Abdul Ezedi, a man who is the subject of a police manhunt, could have taken his own life or be using an ally to stay hidden, a former senior police officer has said.

Metropolitan Police officers have been searching for Abdul Ezedi since Wednesday (January 31), after a 31-year-old woman and her daughters, aged eight and three, were attacked with alkali in Clapham.

The attack on the woman, believed to be known to Ezedi, and her daughters, took place in Lessar Avenue at 7.25pm that night.

Ezedi made off in his car but it crashed nearby. He then left the vehicle and ran off.

Nick Aldworth, a former national counter-terrorism co-ordinator, told BBC Radio 4’s Today programme: “I think if we’ve not seen or heard from him in the the last couple of days, which appears to be the case, he’s gone to ground, possibly supported by somebody… or it’s not unlikely or improbable that he may have taken his own life.

"There is therefore a body to be found somewhere.”

The last confirmed sighting of Ezedi was 9.33pm on Wednesday, January 31, leaving Tower Hill underground station.

He was seen on CCTV leaving a Tesco Express at 21 Caledonian Road, near King’s Cross, and turning right.

He had significant facial injuries and is believed to have bought a bottle of water.

He changed trains at Victoria where he arrived on the Victoria line at 9.10pm and departed on the eastbound district line at 9.16pm.

Police have previously confirmed that the liquid used in the attack was a strong, concentrated corrosive substance which was either liquid sodium hydroxide or liquid sodium carbonate.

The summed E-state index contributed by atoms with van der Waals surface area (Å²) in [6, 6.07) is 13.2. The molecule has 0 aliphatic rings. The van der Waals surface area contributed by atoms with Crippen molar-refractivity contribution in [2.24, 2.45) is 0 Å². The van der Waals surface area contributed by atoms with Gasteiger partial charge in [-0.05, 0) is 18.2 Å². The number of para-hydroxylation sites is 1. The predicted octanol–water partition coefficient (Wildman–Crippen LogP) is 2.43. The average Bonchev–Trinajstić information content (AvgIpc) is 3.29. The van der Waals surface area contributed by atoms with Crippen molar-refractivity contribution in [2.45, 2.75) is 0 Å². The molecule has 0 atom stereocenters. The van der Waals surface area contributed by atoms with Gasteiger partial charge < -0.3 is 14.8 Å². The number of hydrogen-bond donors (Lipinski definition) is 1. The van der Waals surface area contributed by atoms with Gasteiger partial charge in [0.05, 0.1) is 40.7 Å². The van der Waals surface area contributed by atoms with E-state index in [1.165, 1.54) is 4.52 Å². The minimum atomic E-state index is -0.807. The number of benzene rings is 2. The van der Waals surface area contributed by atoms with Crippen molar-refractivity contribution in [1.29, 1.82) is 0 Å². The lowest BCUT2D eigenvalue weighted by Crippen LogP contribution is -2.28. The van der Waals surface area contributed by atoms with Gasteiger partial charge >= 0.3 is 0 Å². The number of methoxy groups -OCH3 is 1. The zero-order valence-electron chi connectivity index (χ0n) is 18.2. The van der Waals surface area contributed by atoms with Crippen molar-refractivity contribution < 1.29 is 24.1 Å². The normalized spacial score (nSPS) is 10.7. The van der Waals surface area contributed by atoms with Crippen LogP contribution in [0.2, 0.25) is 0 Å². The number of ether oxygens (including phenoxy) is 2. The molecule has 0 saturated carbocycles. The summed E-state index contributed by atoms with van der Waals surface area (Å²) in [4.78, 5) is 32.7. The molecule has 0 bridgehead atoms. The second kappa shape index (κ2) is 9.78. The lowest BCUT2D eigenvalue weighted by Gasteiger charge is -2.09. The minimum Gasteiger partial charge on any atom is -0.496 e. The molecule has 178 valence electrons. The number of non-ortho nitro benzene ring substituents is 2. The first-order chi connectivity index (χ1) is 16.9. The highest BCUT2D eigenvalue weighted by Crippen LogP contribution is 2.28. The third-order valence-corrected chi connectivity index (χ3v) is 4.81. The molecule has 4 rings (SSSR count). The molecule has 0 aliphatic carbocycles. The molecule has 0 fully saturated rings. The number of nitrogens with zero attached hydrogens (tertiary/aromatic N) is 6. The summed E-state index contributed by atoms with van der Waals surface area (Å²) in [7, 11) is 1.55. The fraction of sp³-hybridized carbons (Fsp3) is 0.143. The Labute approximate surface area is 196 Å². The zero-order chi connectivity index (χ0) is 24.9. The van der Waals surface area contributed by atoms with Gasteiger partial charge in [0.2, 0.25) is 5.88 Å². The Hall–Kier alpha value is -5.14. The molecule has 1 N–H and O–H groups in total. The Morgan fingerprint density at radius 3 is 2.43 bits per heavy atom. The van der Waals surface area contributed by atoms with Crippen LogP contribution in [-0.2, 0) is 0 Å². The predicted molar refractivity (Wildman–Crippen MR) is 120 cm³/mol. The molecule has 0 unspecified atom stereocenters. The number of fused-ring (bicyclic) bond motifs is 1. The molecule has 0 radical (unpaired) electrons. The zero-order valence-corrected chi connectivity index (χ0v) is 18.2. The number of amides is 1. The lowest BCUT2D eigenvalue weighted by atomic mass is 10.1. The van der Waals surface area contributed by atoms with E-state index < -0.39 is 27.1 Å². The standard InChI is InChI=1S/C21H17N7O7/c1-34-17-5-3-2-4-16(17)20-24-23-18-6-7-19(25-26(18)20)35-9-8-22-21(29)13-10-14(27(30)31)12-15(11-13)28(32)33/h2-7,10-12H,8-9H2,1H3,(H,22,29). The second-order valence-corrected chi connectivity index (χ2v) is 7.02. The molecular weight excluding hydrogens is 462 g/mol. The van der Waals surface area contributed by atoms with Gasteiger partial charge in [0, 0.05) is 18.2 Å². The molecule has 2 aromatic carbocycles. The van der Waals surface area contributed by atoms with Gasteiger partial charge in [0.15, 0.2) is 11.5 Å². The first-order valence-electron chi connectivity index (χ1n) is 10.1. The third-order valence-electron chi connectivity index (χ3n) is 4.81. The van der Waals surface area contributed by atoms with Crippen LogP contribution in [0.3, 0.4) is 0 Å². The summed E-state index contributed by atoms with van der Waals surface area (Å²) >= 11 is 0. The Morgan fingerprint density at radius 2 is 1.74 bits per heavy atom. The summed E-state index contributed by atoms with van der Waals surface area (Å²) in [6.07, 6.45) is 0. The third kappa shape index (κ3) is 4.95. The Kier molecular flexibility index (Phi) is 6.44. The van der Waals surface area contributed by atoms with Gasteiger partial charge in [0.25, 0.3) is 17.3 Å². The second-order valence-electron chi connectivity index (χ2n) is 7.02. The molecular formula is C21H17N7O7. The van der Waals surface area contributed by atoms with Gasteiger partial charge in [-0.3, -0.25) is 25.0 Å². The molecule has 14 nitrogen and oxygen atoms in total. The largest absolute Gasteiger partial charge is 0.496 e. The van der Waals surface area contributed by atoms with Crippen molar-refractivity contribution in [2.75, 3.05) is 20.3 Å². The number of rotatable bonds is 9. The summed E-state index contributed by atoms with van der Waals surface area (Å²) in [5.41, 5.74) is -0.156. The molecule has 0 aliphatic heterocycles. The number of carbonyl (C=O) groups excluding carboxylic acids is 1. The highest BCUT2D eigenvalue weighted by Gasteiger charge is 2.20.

Mr Aldworth said the force would be tracking Ezedi’s movements through public cameras, which had been a “very effective” method in previous cases.

Asked if the Met Police would now have a precise location for his whereabouts, he said: “I think they’ll have a very good sense of what area he’s in.

“What you can’t discount of course is that he has been picked up by an ally and moved somewhere else, perhaps in a vehicle. The reason they’ve offered a £20,000 reward is usually because there’s a sense that somebody inside the community might well be harbouring this individual.”

Cabinet minister Chris Heaton-Harris insisted Abdul Ezedi would have been detained and deported if the Government’s Nationality and Borders Bill had been in place.

Asked whether he agreed with his colleague Gillian Keegan’s remark that the focus around the alkali attack is “not really about asylum,” he told LBC: “We know as a Government we need to tighten those (powers) further and that’s what we’re trying to do with our Rwanda Bill…

“This was an unbelievably tragic occurrence. Everybody that I know has been completely shocked by it. But we’ve tightened our laws since and he would not be here had we had the Nationality and Borders Bill in place and he’d been detained and deported properly.”